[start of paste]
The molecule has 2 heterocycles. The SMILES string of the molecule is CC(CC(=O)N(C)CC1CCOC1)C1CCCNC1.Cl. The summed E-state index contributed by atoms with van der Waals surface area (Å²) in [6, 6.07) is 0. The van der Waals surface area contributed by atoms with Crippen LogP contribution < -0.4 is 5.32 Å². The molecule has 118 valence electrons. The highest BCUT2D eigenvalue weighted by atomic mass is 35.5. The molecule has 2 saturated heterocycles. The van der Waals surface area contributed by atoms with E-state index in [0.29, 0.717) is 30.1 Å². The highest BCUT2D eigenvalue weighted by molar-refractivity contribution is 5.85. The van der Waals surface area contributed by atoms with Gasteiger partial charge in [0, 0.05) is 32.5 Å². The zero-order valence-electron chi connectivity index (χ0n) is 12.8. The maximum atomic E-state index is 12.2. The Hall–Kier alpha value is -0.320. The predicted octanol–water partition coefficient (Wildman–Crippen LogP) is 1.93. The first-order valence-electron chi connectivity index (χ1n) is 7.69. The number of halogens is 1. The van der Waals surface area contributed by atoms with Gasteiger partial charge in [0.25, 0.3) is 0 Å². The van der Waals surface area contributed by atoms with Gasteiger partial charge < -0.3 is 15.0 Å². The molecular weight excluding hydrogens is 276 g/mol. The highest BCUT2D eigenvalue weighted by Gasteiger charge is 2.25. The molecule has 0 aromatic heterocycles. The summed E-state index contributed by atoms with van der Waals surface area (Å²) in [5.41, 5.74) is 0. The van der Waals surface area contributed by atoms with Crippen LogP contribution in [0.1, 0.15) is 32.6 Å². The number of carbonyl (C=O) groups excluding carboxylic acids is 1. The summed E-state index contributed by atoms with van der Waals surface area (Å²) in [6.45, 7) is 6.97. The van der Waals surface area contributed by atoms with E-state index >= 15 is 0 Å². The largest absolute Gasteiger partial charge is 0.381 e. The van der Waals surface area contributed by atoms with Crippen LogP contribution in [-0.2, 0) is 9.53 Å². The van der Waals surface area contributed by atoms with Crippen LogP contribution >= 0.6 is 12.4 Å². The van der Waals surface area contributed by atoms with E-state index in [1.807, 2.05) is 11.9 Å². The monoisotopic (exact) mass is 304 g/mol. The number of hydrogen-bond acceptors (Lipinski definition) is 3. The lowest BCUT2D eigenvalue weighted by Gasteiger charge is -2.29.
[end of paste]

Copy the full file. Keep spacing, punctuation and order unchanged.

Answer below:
The molecule has 2 heterocycles. The SMILES string of the molecule is CC(CC(=O)N(C)CC1CCOC1)C1CCCNC1.Cl. The summed E-state index contributed by atoms with van der Waals surface area (Å²) in [6, 6.07) is 0. The van der Waals surface area contributed by atoms with Crippen LogP contribution < -0.4 is 5.32 Å². The molecule has 118 valence electrons. The highest BCUT2D eigenvalue weighted by atomic mass is 35.5. The molecule has 2 saturated heterocycles. The van der Waals surface area contributed by atoms with E-state index in [0.29, 0.717) is 30.1 Å². The highest BCUT2D eigenvalue weighted by molar-refractivity contribution is 5.85. The van der Waals surface area contributed by atoms with Gasteiger partial charge in [0, 0.05) is 32.5 Å². The zero-order valence-electron chi connectivity index (χ0n) is 12.8. The maximum atomic E-state index is 12.2. The Hall–Kier alpha value is -0.320. The predicted octanol–water partition coefficient (Wildman–Crippen LogP) is 1.93. The first-order valence-electron chi connectivity index (χ1n) is 7.69. The number of halogens is 1. The van der Waals surface area contributed by atoms with Gasteiger partial charge in [0.25, 0.3) is 0 Å². The van der Waals surface area contributed by atoms with Gasteiger partial charge < -0.3 is 15.0 Å². The molecular weight excluding hydrogens is 276 g/mol. The highest BCUT2D eigenvalue weighted by Gasteiger charge is 2.25. The molecule has 0 aromatic heterocycles. The summed E-state index contributed by atoms with van der Waals surface area (Å²) in [5.41, 5.74) is 0. The van der Waals surface area contributed by atoms with Crippen LogP contribution in [0.1, 0.15) is 32.6 Å². The number of carbonyl (C=O) groups excluding carboxylic acids is 1. The summed E-state index contributed by atoms with van der Waals surface area (Å²) in [6.45, 7) is 6.97. The van der Waals surface area contributed by atoms with E-state index >= 15 is 0 Å². The largest absolute Gasteiger partial charge is 0.381 e. The van der Waals surface area contributed by atoms with Crippen LogP contribution in [-0.2, 0) is 9.53 Å². The van der Waals surface area contributed by atoms with Crippen LogP contribution >= 0.6 is 12.4 Å². The van der Waals surface area contributed by atoms with E-state index in [1.807, 2.05) is 11.9 Å². The monoisotopic (exact) mass is 304 g/mol. The number of hydrogen-bond acceptors (Lipinski definition) is 3. The lowest BCUT2D eigenvalue weighted by Gasteiger charge is -2.29.